Before the turkey and stuffing Thursday, thousands lined up at the starting line for an annual Nashville tradition.
The gun went off bright and early at The Boulevard Bolt Thursday morning.
It was a big first for Amy Saffell - to wear a Boulevard Bolt race bib.
"This is a race I've always heard about, but before Achilles I never thought I could do safely," said wheelchair athlete Amy Saffell.
Achilles International Nashville is a nonprofit organization. It pairs able-bodied runners with those who have disabilities.
For this race, Saffell and her guides add some Christmas flair to their outfits.
"When you are in a crowd this big, it's difficult for me being so low," said Saffell. "My able-bodied athletes that are with me can help me see if there are things coming up.
One of Saffell's teammates is Ricky Jones, who is legally blind.
He said this five-mile course is training for the ultimate race - the New York City Marathon.
"When you are running, it gives you that freedom that my disability doesn't matter," said Jones. "I'm out there running able bodied just like everyone else."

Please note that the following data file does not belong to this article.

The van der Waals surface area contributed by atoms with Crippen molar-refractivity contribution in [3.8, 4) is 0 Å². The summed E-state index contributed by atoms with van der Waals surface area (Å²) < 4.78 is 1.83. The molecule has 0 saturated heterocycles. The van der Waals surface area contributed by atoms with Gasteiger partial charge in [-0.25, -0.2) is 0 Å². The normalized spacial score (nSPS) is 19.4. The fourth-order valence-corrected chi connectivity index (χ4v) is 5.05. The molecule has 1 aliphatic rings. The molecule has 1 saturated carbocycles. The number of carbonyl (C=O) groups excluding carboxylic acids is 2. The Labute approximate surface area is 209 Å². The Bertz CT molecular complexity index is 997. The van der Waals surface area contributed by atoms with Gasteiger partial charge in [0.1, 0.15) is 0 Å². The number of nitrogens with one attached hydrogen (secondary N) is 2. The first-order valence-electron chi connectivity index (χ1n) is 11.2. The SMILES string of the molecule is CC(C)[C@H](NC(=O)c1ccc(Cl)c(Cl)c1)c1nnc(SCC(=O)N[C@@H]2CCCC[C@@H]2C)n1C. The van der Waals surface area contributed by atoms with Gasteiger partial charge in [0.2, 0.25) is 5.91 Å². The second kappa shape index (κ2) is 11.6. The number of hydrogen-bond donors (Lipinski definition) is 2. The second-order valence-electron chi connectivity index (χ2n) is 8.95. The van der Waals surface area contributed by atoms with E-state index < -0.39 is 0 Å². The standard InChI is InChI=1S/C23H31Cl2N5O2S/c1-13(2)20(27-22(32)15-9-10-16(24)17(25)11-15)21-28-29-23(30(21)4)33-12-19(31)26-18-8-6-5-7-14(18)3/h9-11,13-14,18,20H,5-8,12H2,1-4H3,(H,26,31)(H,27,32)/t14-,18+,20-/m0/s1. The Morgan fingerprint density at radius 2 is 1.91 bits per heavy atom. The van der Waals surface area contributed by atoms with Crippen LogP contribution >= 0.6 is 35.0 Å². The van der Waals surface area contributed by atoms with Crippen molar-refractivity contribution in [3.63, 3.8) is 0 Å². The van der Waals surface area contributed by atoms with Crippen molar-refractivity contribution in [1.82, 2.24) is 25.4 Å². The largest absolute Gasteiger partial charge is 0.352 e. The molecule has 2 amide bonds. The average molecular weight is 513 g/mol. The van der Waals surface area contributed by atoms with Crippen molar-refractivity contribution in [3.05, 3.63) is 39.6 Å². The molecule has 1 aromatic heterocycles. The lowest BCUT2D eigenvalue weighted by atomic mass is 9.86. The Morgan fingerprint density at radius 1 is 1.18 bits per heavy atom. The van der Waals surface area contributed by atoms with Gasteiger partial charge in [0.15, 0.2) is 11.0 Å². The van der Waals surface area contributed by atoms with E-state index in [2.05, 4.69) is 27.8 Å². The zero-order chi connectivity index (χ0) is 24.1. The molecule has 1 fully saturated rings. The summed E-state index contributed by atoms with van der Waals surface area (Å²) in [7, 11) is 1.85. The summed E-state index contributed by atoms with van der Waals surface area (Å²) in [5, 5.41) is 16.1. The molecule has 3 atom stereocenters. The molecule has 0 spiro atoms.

Saffell and Jones were among more than 8,000 people who laced up their sneakers, many in costume.
"We're celebrating Thanksgiving, so we have our Native American, pilgrim and our gobble-gobble turkey," said runner Lizzie Harrigan.
The Nashville Food Project is one of the organizations that benefit from The Boulevard Bolt. It's like a mobile kitchen and they go into neighborhoods and feed those who may not eat.
"The money we use from the Bolt goes to purchase food and food supplies, fuel for our trucks and allows us to do the work we do in the homeless community," said Tallu Schuyler Quinn of the Nashville Food Project.
This alone has raised more than $2 million for organizations that serve the homeless over the past 19 years. It's all thanks to the many who run, walk, shuffle and roll through the starting line.
Three Belle Meade congregations - St. George's Episcopal Church, The Temple and Immanuel Baptist Church - put on the race each year.
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